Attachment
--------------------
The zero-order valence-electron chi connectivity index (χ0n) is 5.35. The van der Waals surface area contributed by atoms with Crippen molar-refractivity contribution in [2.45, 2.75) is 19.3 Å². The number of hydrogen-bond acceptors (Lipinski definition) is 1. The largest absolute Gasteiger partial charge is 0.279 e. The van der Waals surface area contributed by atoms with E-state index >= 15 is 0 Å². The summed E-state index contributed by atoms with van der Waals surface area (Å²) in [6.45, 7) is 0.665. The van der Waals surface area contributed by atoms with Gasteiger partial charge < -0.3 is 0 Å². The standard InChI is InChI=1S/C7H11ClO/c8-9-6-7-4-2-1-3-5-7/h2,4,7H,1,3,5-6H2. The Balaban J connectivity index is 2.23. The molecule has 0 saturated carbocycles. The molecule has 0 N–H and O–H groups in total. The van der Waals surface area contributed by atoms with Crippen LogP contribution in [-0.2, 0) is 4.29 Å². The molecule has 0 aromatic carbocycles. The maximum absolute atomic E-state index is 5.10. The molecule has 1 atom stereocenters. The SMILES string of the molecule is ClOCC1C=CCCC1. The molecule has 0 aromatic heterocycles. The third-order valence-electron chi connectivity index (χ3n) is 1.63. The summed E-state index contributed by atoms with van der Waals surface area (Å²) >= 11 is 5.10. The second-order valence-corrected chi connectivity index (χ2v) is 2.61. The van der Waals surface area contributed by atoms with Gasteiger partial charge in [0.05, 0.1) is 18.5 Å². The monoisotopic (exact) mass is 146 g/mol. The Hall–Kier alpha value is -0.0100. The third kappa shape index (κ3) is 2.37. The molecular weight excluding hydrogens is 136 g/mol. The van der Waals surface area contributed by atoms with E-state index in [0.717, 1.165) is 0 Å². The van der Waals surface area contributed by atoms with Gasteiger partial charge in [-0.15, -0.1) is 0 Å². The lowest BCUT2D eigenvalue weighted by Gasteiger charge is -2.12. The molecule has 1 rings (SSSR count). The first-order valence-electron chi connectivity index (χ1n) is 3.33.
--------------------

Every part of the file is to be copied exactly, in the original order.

The zero-order valence-electron chi connectivity index (χ0n) is 5.35. The van der Waals surface area contributed by atoms with Crippen molar-refractivity contribution in [2.45, 2.75) is 19.3 Å². The number of hydrogen-bond acceptors (Lipinski definition) is 1. The largest absolute Gasteiger partial charge is 0.279 e. The van der Waals surface area contributed by atoms with E-state index >= 15 is 0 Å². The summed E-state index contributed by atoms with van der Waals surface area (Å²) in [6.45, 7) is 0.665. The van der Waals surface area contributed by atoms with Gasteiger partial charge < -0.3 is 0 Å². The standard InChI is InChI=1S/C7H11ClO/c8-9-6-7-4-2-1-3-5-7/h2,4,7H,1,3,5-6H2. The Balaban J connectivity index is 2.23. The molecule has 0 saturated carbocycles. The molecule has 0 N–H and O–H groups in total. The van der Waals surface area contributed by atoms with Crippen LogP contribution in [-0.2, 0) is 4.29 Å². The molecule has 0 aromatic carbocycles. The maximum absolute atomic E-state index is 5.10. The molecule has 1 atom stereocenters. The SMILES string of the molecule is ClOCC1C=CCCC1. The molecule has 0 aromatic heterocycles. The third-order valence-electron chi connectivity index (χ3n) is 1.63. The summed E-state index contributed by atoms with van der Waals surface area (Å²) >= 11 is 5.10. The second-order valence-corrected chi connectivity index (χ2v) is 2.61. The van der Waals surface area contributed by atoms with Gasteiger partial charge in [0.05, 0.1) is 18.5 Å². The monoisotopic (exact) mass is 146 g/mol. The Hall–Kier alpha value is -0.0100. The third kappa shape index (κ3) is 2.37. The molecular weight excluding hydrogens is 136 g/mol. The van der Waals surface area contributed by atoms with E-state index in [0.717, 1.165) is 0 Å². The van der Waals surface area contributed by atoms with Gasteiger partial charge in [-0.15, -0.1) is 0 Å². The lowest BCUT2D eigenvalue weighted by Gasteiger charge is -2.12. The molecule has 1 rings (SSSR count). The first-order valence-electron chi connectivity index (χ1n) is 3.33.